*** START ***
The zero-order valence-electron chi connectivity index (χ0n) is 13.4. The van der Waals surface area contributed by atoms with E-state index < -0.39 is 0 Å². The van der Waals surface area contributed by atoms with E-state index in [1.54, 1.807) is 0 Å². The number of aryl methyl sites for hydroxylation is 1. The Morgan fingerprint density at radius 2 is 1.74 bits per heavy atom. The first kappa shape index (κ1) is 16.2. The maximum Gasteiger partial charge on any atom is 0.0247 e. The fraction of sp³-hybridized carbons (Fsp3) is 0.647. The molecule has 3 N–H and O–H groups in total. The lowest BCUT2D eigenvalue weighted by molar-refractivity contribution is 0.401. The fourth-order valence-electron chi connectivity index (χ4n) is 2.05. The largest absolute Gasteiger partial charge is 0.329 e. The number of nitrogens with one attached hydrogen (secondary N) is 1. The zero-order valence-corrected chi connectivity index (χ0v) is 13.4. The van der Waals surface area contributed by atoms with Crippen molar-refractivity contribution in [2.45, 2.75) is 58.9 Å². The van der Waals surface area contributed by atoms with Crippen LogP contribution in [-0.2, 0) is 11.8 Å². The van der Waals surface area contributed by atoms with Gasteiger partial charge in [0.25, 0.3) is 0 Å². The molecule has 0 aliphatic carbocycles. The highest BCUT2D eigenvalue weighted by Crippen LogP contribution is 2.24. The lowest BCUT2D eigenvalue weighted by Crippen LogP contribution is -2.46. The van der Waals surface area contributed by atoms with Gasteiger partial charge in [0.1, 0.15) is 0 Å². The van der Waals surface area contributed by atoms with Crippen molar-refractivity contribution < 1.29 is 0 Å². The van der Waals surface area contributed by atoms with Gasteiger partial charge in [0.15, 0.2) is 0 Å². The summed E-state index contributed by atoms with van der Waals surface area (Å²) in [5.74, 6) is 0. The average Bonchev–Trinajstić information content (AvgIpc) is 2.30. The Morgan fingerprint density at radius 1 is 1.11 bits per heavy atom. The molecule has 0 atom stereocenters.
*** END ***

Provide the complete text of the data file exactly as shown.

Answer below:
The zero-order valence-electron chi connectivity index (χ0n) is 13.4. The van der Waals surface area contributed by atoms with E-state index < -0.39 is 0 Å². The van der Waals surface area contributed by atoms with E-state index in [1.54, 1.807) is 0 Å². The number of aryl methyl sites for hydroxylation is 1. The Morgan fingerprint density at radius 2 is 1.74 bits per heavy atom. The first kappa shape index (κ1) is 16.2. The maximum Gasteiger partial charge on any atom is 0.0247 e. The fraction of sp³-hybridized carbons (Fsp3) is 0.647. The molecule has 3 N–H and O–H groups in total. The lowest BCUT2D eigenvalue weighted by molar-refractivity contribution is 0.401. The fourth-order valence-electron chi connectivity index (χ4n) is 2.05. The largest absolute Gasteiger partial charge is 0.329 e. The number of nitrogens with one attached hydrogen (secondary N) is 1. The zero-order valence-corrected chi connectivity index (χ0v) is 13.4. The van der Waals surface area contributed by atoms with Crippen molar-refractivity contribution in [2.45, 2.75) is 58.9 Å². The van der Waals surface area contributed by atoms with Crippen LogP contribution in [-0.2, 0) is 11.8 Å². The van der Waals surface area contributed by atoms with Gasteiger partial charge in [0.25, 0.3) is 0 Å². The molecule has 0 aliphatic carbocycles. The highest BCUT2D eigenvalue weighted by Crippen LogP contribution is 2.24. The lowest BCUT2D eigenvalue weighted by Crippen LogP contribution is -2.46. The van der Waals surface area contributed by atoms with Gasteiger partial charge in [0.1, 0.15) is 0 Å². The van der Waals surface area contributed by atoms with Crippen molar-refractivity contribution < 1.29 is 0 Å². The van der Waals surface area contributed by atoms with Gasteiger partial charge in [0.15, 0.2) is 0 Å². The summed E-state index contributed by atoms with van der Waals surface area (Å²) in [5.74, 6) is 0. The average Bonchev–Trinajstić information content (AvgIpc) is 2.30. The Morgan fingerprint density at radius 1 is 1.11 bits per heavy atom. The molecule has 0 atom stereocenters.